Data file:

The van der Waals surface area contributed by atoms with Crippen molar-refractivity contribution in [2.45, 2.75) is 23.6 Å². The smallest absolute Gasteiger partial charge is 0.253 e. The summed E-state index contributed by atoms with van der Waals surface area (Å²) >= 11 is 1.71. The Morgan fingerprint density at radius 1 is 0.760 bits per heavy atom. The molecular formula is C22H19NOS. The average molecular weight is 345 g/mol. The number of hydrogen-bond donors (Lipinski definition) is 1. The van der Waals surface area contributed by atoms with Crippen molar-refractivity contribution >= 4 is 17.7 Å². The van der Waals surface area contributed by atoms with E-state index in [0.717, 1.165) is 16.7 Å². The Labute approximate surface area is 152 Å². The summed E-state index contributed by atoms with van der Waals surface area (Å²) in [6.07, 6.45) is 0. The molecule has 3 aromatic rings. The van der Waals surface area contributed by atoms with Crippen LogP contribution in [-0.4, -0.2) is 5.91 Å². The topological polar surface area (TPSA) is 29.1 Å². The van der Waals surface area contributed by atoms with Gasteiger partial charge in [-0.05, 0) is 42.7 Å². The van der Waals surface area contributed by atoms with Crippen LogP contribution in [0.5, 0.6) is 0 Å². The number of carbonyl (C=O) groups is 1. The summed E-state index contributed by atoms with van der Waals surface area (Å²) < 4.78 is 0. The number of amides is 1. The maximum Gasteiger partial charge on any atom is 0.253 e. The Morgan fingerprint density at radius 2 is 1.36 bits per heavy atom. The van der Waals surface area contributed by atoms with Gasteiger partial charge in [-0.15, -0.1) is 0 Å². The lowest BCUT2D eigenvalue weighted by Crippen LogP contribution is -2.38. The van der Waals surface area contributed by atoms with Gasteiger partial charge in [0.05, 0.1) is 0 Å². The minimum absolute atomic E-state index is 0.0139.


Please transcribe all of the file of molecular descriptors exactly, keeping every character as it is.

The van der Waals surface area contributed by atoms with Crippen molar-refractivity contribution in [2.45, 2.75) is 23.6 Å². The smallest absolute Gasteiger partial charge is 0.253 e. The summed E-state index contributed by atoms with van der Waals surface area (Å²) >= 11 is 1.71. The Morgan fingerprint density at radius 1 is 0.760 bits per heavy atom. The molecular formula is C22H19NOS. The average molecular weight is 345 g/mol. The number of hydrogen-bond donors (Lipinski definition) is 1. The van der Waals surface area contributed by atoms with Crippen molar-refractivity contribution >= 4 is 17.7 Å². The van der Waals surface area contributed by atoms with E-state index in [0.717, 1.165) is 16.7 Å². The Labute approximate surface area is 152 Å². The summed E-state index contributed by atoms with van der Waals surface area (Å²) in [6.07, 6.45) is 0. The molecule has 3 aromatic rings. The van der Waals surface area contributed by atoms with Crippen LogP contribution in [-0.4, -0.2) is 5.91 Å². The topological polar surface area (TPSA) is 29.1 Å². The van der Waals surface area contributed by atoms with Gasteiger partial charge in [-0.05, 0) is 42.7 Å². The van der Waals surface area contributed by atoms with Crippen LogP contribution in [0.5, 0.6) is 0 Å². The number of carbonyl (C=O) groups is 1. The summed E-state index contributed by atoms with van der Waals surface area (Å²) < 4.78 is 0. The number of amides is 1. The maximum Gasteiger partial charge on any atom is 0.253 e. The Morgan fingerprint density at radius 2 is 1.36 bits per heavy atom. The van der Waals surface area contributed by atoms with Gasteiger partial charge in [-0.15, -0.1) is 0 Å². The lowest BCUT2D eigenvalue weighted by Crippen LogP contribution is -2.38. The van der Waals surface area contributed by atoms with Gasteiger partial charge in [0.05, 0.1) is 0 Å². The minimum absolute atomic E-state index is 0.0139.